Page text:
How many raspberries your dog can eat at one time largely depends on their size.

  • For very small dogs (20 pounds and under) and puppies, stick to only one to two raspberries at a time
  • Small dogs under 30 pounds can handle three to four raspberries.
  • Medium dogs over 30 pounds can have a serving of five or six berries.
  • Larger dogs (over 50 pounds) can safely consume a small handful of raspberries.

Preparation do’s and don’ts

  • Do feed your dog raspberries in a variety of ways – fresh, frozen, whole, smashed, or even mixed into a smoothie or dog treat that includes other safe ingredients (the internet is full of creative recipes!). Feed them to your dog by hand, add one or two as a garnish atop their dinner bowl, or blend them into a puree.
  • Do thoroughly wash raspberries before feeding them to your dog. Washing your produce removes any outside contaminants like dirt or small insects and reduces the likelihood that you or your dog will contract a food-borne illness.
  • Don’t forget to smash the berries or cut them into pieces, especially for smaller dogs and puppies.
  • Don’t give your dog raspberries with added ingredients such as sugar-coated raspberries or raspberries covered in dressing from a salad

The final word on feeding your dog raspberries

Raspberries can be delicious, healthy treats for your dog, as long as they’re eaten in moderation. Raspberries have many great health benefits: anti-inflammatory properties, digestion-aiding fiber, and an array of important vitamins and minerals. However, too many raspberries may upset your dog’s digestive system – leading to an upset stomach, constipation, or diarrhea. 

The food your dog eats directly affects their health in a number of ways. That’s why it’s important for dog owners to understand the risks and benefits of experimenting with new foods – especially human foods – before feeding them to their poch.

As always, be sure to always consult your vet before making any changes to your dog’s diet.

Can dogs eat raspberries FAQs

Can dogs eat frozen raspberries?

Yes, dogs can eat frozen raspberries. But just as with fresh raspberries, the same rules apply: only feed your dog frozen raspberries in small amounts, and be sure to check that no extra ingredients are present. Frozen raspberries can be a choking hazard for puppies and smaller dogs. For these dogs, it’s best to thaw frozen berries completely and break them apart before feeding them.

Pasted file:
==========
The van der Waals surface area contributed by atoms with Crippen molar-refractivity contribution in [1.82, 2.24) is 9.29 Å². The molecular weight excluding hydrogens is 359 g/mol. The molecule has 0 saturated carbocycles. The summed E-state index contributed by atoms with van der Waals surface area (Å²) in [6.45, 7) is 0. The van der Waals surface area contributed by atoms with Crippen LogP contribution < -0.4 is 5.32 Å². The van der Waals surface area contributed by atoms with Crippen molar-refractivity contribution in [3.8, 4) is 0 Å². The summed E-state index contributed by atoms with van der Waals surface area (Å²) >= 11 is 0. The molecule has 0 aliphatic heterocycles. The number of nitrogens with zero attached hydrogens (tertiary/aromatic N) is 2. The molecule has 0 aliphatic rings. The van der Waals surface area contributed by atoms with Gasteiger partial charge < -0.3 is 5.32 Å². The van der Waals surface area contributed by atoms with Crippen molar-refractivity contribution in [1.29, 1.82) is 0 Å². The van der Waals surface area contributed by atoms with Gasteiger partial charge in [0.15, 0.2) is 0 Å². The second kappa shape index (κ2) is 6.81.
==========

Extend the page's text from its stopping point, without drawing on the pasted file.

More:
Can raspberries be used as a training treat for dogs?

Yes! Raspberries are a delicious and healthy occasional treat for both you and your dog, as long as they’re eaten in moderation.

How many raspberries can a dog safely consume?

How many raspberries your dog can safely consume depends largely on their size. Puppies and dogs under 20 pounds can have 1-2 raspberries. Medium dogs can handle 5-6 raspberries at a time. Large dogs can eat a small handful-sized serving.

How can raspberries be prepared for dogs to eat?

Raspberries can be prepared in a variety of ways: smashed, chopped, whole, or even incorporated into a smoothie or treat. The key is to make sure that if you’re using raspberries as part of a recipe, your recipe only includes other ingredients that are safe for your dog to eat.

What are the potential risks of feeding raspberries to dogs?

Raspberries contain trace amounts of the natural chemical compound xylitol, which can be toxic to dogs. Luckily, your dog would have to eat an extremely large number of raspberries (think 32 cups or more!) to ingest a fatal amount of the substance. Consuming raspberries in excess can upset your dog’s digestive system, causing gas, diarrhea, constipation, or vomiting.


Lynn Guthrie

Lynn Guthrie

Writer, Mom of a Fab Fur Fam of Five
Lynn is a writer and long-time Learning & Development Manager at a large PNW retailer. She's also mom to 3 dogs & 2 cats!